This book has a lot of helpful insight on the history of how we got our Bible. Of course the book is not in favour of the Textus Receptus/KJV, however the information found in this book concerning Canonization, and Inspiration is good.
Instructive reference text Jul 23, 2001
A great one volume work on the inspiration, canonization, transmission and translation of the Bible. There are also good B&W photos, e.g. the Habakkuk Commentary, one of the Dead Sea Scrolls, so one of the earliest extant manuscripts of the OT; and P52, the oldest NT fragment.
There are good refutations of a number of false views, e.g. that an inspired Bible can contain error. The authors demonstrate that Biblical errantists confuse several concepts:
Adaptation to human finitude vs accommodation to human error: the former does not entail the latter. A mother might tell her four-year-old `you grew inside my tummy' - this is not false, but language simplified to the child's level. Conversely, `the stork brought you' is an outright error. Similarly, God, the author of truth, used some simplified descriptions (e.g. using the earth as a reference frame, as modern scientists do today) and anthropomorphisms, but never error.
Limitation vs misunderstanding: while the Second Person of the Trinity was incarnate in Jesus of Nazareth, He voluntarily limited His omniscience (Phil. 2:5-11). I.e., in His humanity, He did not know all things. But this does *not* entail that He was mistaken about anything He said. All human understanding is finite, but this doesn't entail that every human understanding is errant. Also, what Jesus *did* preach, He proclaimed with absolute authority (Mt. 24:35, 28:18), because He was speaking with the full authority of God the Father (John 5:30, 8:28), who is always omniscient. So if errantists wish to maintain his charge that Christ was mistaken because of His humanity, they must logically charge God the Father with error as well.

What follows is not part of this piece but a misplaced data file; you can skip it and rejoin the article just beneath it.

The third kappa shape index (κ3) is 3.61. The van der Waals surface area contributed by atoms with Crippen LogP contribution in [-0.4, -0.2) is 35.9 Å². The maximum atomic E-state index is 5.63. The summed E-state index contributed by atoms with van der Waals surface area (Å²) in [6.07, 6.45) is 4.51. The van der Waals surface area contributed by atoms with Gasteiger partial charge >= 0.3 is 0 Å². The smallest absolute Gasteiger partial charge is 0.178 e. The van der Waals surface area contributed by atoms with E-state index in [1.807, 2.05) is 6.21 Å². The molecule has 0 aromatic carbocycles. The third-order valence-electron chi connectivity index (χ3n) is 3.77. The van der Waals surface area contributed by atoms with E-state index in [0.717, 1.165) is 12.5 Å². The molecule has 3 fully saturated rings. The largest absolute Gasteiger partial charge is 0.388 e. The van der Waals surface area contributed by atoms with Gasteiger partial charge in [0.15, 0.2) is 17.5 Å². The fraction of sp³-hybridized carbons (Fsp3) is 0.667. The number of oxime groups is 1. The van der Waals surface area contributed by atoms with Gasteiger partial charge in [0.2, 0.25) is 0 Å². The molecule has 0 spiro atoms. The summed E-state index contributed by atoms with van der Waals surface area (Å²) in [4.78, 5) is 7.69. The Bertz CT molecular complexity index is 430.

Geisler and Nix also show that canonicity was *not* determined by men (e.g. the Church), but determined by God and *recognized* by men.
The sections on the accuracy of transmission and translation should help Christians have confidence that when they read a Bible accurately translated into their own language today, they *are* reading the very Word of God.
A Work of Great Detail and Care Dec 6, 2000
Geisler and Nix have provided the Christian community with a standard introduction text to Biblical studies. This book is divided up into four major parts. Each part provides enormous detail covering issues that range from Inspiration (part 1), Canonization (part 2), Transmission (part 3) and Translation (part 4). In part one the authors discuss the definitions of revelation and inspiration, various claims of inspiration, the historical context of inspiration, to contemporary issues of inspiration. In part two canonicity is covered with its developing history, as well as an exposition of the texts that did not make it into the Bible (i.e. Apocrypha and Pseudepigrapha). Part three provides the reader with a strong emphasis on transmission of the texts, the languages of the texts, OT manuscripts, NT manuscripts, development of textual criticism, etc. The final part consists of translation of the OT and NT texts, Latin versions, English versions, modern English versions, etc. Moreover, scattered throughout this text book are illustrations, charts, actual textual photos, and diagrams. The book has a pretty comprehensive glossary, an appendix of the chronological history of the various translations of the Bible, an index, and a massive bibliography. This book is a must have for the serious student of the Bible. Moreover, both Geisler and Nix are conservative scholars and this makes for a nice conservative piece of work. Don't miss placing this high quality volume in your library, you will only be at a loss without it.